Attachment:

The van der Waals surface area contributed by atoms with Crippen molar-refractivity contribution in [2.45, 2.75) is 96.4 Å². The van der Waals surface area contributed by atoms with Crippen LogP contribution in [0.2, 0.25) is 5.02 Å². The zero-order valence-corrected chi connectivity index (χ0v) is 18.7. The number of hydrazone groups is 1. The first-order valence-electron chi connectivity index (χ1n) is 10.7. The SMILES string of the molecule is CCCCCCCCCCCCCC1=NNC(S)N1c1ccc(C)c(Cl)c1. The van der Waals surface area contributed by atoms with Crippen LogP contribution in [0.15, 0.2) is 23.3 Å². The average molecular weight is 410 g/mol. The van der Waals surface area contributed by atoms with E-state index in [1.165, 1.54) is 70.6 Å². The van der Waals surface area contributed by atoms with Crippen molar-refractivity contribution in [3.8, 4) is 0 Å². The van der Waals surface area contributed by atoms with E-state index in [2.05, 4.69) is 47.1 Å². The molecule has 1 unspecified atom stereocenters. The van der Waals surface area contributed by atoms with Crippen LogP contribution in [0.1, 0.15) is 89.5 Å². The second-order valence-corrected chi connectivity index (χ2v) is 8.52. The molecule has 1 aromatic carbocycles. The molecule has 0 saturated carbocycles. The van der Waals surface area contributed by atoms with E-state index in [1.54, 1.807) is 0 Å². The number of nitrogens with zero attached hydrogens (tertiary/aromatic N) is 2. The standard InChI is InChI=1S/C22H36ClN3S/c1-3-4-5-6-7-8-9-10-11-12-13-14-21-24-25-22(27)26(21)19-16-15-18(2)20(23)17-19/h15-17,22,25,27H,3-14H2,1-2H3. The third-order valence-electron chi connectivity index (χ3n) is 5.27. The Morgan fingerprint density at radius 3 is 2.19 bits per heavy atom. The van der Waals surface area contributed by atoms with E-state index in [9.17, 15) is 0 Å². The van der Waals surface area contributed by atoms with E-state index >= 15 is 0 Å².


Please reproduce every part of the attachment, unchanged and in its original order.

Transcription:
The van der Waals surface area contributed by atoms with Crippen molar-refractivity contribution in [2.45, 2.75) is 96.4 Å². The van der Waals surface area contributed by atoms with Crippen LogP contribution in [0.2, 0.25) is 5.02 Å². The zero-order valence-corrected chi connectivity index (χ0v) is 18.7. The number of hydrazone groups is 1. The first-order valence-electron chi connectivity index (χ1n) is 10.7. The SMILES string of the molecule is CCCCCCCCCCCCCC1=NNC(S)N1c1ccc(C)c(Cl)c1. The van der Waals surface area contributed by atoms with Crippen LogP contribution in [0.15, 0.2) is 23.3 Å². The average molecular weight is 410 g/mol. The van der Waals surface area contributed by atoms with E-state index in [1.165, 1.54) is 70.6 Å². The van der Waals surface area contributed by atoms with Crippen molar-refractivity contribution in [3.8, 4) is 0 Å². The van der Waals surface area contributed by atoms with E-state index in [2.05, 4.69) is 47.1 Å². The molecule has 1 unspecified atom stereocenters. The van der Waals surface area contributed by atoms with Crippen LogP contribution in [0.1, 0.15) is 89.5 Å². The second-order valence-corrected chi connectivity index (χ2v) is 8.52. The molecule has 1 aromatic carbocycles. The molecule has 0 saturated carbocycles. The van der Waals surface area contributed by atoms with E-state index in [1.54, 1.807) is 0 Å². The number of nitrogens with zero attached hydrogens (tertiary/aromatic N) is 2. The standard InChI is InChI=1S/C22H36ClN3S/c1-3-4-5-6-7-8-9-10-11-12-13-14-21-24-25-22(27)26(21)19-16-15-18(2)20(23)17-19/h15-17,22,25,27H,3-14H2,1-2H3. The third-order valence-electron chi connectivity index (χ3n) is 5.27. The Morgan fingerprint density at radius 3 is 2.19 bits per heavy atom. The van der Waals surface area contributed by atoms with E-state index in [9.17, 15) is 0 Å². The van der Waals surface area contributed by atoms with E-state index >= 15 is 0 Å².